Discussion in 'The Guns Galore Section' started by Robinson phpbb3, Dec 19, 2007.
The Russians sure used women snipers to great effect against the Huns. :kill:
I don't know what these are if they aren't women soviet snipers!
Im sure some where out there you can find a hard core fetish site
on the very subject.
I just hope no one brings up Russian explosive anti tank dogs...
do i detect a note of disbelief about the existence of soviet woman snipers?
the russkies used women in a lot of combat roles including but limited to snipers, pilots [ of just about everything they operated], tank crews, fire control, and many others.
NO disbelief here...I think most people here should know the exploits of Soviet women during the Great Patriotic War...
as snipers, bombers, fighter pilots and infantry not to mention the other burdens these women under went to make up for 'man power' shortages.
Interesting note in regard to these ladies...
I remember reading some time ago, that the Women were found to be less compassionate as 'marksman' than there male counter parts in combat. Generally they showed a colder side towards there target.
So much for soft and maternal, these cold hearted warriors helped perhaps tip the balance on the battle field with there capabilities.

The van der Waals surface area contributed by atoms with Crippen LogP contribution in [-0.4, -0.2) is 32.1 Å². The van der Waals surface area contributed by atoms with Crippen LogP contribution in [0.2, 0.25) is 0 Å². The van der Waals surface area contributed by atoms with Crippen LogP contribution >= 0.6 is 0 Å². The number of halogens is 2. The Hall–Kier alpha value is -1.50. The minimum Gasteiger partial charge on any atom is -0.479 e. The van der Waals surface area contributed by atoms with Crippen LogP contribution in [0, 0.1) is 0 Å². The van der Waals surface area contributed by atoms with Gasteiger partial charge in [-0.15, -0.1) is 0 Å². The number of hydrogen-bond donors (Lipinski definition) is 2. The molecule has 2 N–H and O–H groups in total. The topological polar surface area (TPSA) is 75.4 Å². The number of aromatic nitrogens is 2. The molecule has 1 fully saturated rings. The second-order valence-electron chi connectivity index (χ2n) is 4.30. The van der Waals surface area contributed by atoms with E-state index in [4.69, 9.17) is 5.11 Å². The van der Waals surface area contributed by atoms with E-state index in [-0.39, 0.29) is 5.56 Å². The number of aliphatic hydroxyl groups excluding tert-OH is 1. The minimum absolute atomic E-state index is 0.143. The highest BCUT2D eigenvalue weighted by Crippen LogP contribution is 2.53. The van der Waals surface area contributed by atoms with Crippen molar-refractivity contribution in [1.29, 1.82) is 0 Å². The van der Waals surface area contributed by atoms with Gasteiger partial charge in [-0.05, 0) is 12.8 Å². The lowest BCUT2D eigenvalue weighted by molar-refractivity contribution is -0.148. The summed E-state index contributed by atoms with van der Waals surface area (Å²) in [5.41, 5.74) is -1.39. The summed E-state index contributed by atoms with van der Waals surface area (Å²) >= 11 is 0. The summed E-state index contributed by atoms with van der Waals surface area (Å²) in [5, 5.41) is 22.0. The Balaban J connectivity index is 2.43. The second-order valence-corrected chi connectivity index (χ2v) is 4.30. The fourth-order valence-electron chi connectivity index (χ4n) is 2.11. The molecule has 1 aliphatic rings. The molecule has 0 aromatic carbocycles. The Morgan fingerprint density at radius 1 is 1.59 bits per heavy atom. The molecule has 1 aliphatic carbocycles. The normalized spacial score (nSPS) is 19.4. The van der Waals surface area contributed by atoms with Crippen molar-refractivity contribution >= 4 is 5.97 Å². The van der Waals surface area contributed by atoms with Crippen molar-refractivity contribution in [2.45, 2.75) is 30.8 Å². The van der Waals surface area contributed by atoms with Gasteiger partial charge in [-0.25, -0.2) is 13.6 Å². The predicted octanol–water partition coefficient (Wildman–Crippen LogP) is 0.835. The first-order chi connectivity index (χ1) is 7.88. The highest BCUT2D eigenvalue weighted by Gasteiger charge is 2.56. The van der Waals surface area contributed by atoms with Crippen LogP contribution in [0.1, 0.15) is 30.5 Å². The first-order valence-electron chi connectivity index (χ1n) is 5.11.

I don't whether they were cold-hearted or just more angry with the enemy. Men tended to accept war, and usually didn't personally hate the enemy. Women, on the other hand, may have been more likely to see it as a kind of personal violation and get really mad.
Tony Williams: Military gun and ammunition website and discussion forum
A female, Russian sniper... with PMS.
Armed and dangerous would be an understatement.
Hahah goood point..
as political correct as it sounds too
Here is what I would pick for infantry weapons: (assume that the standard rifle, the squad automatic and the MGs are all chambered for the same round---lets say .30-06 for logistical purposes)
Walther P38 9mm
MP 38 and MP 40
Standard Infantry Rifle:
M-1 Carbine (the M1 Rifle and Carbine would be distributed like they were in the US Army during WWII---riflemen getting the Garand, while other soldiers/Marines who had special duties being armed with the smaller, light carbine)
Bren LMG (chambered for .30-06)
Light Machine Gun (company level)
MG-42 (in .30-06)
Water cooled machine gun for sustained fire (Battalion level units and for some vehicles)
British Vickers chambered in .30-06
Heavy Machine Gun Units and for certain vehicles
.50 Caliber M2
US M18 Recoiless Rifle (57mm) at Company level
US M20 Recoilless Rifle (75mm) at Battalion level
German 88 mm (at Division)
60 mm (at company level)
81(at battalion level)
120mm (German Granatwerfer) at Division
Interesting choices. 8mm Mauser and 30:06 are pretty much exchange able though if you are going to produce the weapons in calibers different from the original I think I'd go with one of the 7mm rounds instead.
Why the sub gun choice? Most here have expressed a preference for either the Soviet, US, or other less well known ones.
Sharpshooter again I don't think there's a great deal of difference between the bolt action rifles of the various nationalities although I think the US did come out with a sniper version of the Garand which would have some advantages (and some disadvantages).